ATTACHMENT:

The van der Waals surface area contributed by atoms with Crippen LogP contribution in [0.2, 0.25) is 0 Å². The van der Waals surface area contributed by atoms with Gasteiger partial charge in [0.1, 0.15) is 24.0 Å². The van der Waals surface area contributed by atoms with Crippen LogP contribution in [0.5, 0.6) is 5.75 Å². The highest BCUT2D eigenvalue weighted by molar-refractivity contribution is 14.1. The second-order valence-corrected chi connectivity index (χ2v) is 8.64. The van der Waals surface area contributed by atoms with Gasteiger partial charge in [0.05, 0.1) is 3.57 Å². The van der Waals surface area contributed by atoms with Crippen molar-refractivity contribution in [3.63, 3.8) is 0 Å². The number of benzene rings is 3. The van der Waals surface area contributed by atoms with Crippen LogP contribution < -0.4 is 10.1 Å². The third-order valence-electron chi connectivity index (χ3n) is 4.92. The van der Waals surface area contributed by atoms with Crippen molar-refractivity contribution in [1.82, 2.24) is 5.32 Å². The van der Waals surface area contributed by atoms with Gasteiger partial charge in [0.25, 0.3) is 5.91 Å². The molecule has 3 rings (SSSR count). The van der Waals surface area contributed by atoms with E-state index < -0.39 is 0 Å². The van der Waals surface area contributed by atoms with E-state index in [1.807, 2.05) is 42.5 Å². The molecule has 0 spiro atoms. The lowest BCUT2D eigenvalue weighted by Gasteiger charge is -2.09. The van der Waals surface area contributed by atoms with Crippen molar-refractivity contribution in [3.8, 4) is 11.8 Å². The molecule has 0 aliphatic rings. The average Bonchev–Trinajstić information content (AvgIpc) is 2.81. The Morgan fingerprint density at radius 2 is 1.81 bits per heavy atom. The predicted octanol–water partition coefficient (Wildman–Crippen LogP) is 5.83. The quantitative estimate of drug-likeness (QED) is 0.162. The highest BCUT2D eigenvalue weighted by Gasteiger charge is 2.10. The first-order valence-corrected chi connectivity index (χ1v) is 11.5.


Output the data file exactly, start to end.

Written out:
The van der Waals surface area contributed by atoms with Crippen LogP contribution in [0.2, 0.25) is 0 Å². The van der Waals surface area contributed by atoms with Gasteiger partial charge in [0.1, 0.15) is 24.0 Å². The van der Waals surface area contributed by atoms with Crippen LogP contribution in [0.5, 0.6) is 5.75 Å². The highest BCUT2D eigenvalue weighted by molar-refractivity contribution is 14.1. The second-order valence-corrected chi connectivity index (χ2v) is 8.64. The van der Waals surface area contributed by atoms with Gasteiger partial charge in [0.05, 0.1) is 3.57 Å². The van der Waals surface area contributed by atoms with Crippen molar-refractivity contribution in [3.63, 3.8) is 0 Å². The number of benzene rings is 3. The van der Waals surface area contributed by atoms with Crippen LogP contribution < -0.4 is 10.1 Å². The third-order valence-electron chi connectivity index (χ3n) is 4.92. The van der Waals surface area contributed by atoms with Crippen molar-refractivity contribution in [1.82, 2.24) is 5.32 Å². The van der Waals surface area contributed by atoms with Gasteiger partial charge in [0.25, 0.3) is 5.91 Å². The molecule has 3 rings (SSSR count). The van der Waals surface area contributed by atoms with E-state index < -0.39 is 0 Å². The van der Waals surface area contributed by atoms with E-state index in [1.807, 2.05) is 42.5 Å². The molecule has 0 spiro atoms. The lowest BCUT2D eigenvalue weighted by Gasteiger charge is -2.09. The van der Waals surface area contributed by atoms with Crippen molar-refractivity contribution in [3.8, 4) is 11.8 Å². The molecule has 0 aliphatic rings. The average Bonchev–Trinajstić information content (AvgIpc) is 2.81. The Morgan fingerprint density at radius 2 is 1.81 bits per heavy atom. The predicted octanol–water partition coefficient (Wildman–Crippen LogP) is 5.83. The quantitative estimate of drug-likeness (QED) is 0.162. The highest BCUT2D eigenvalue weighted by Gasteiger charge is 2.10. The first-order valence-corrected chi connectivity index (χ1v) is 11.5.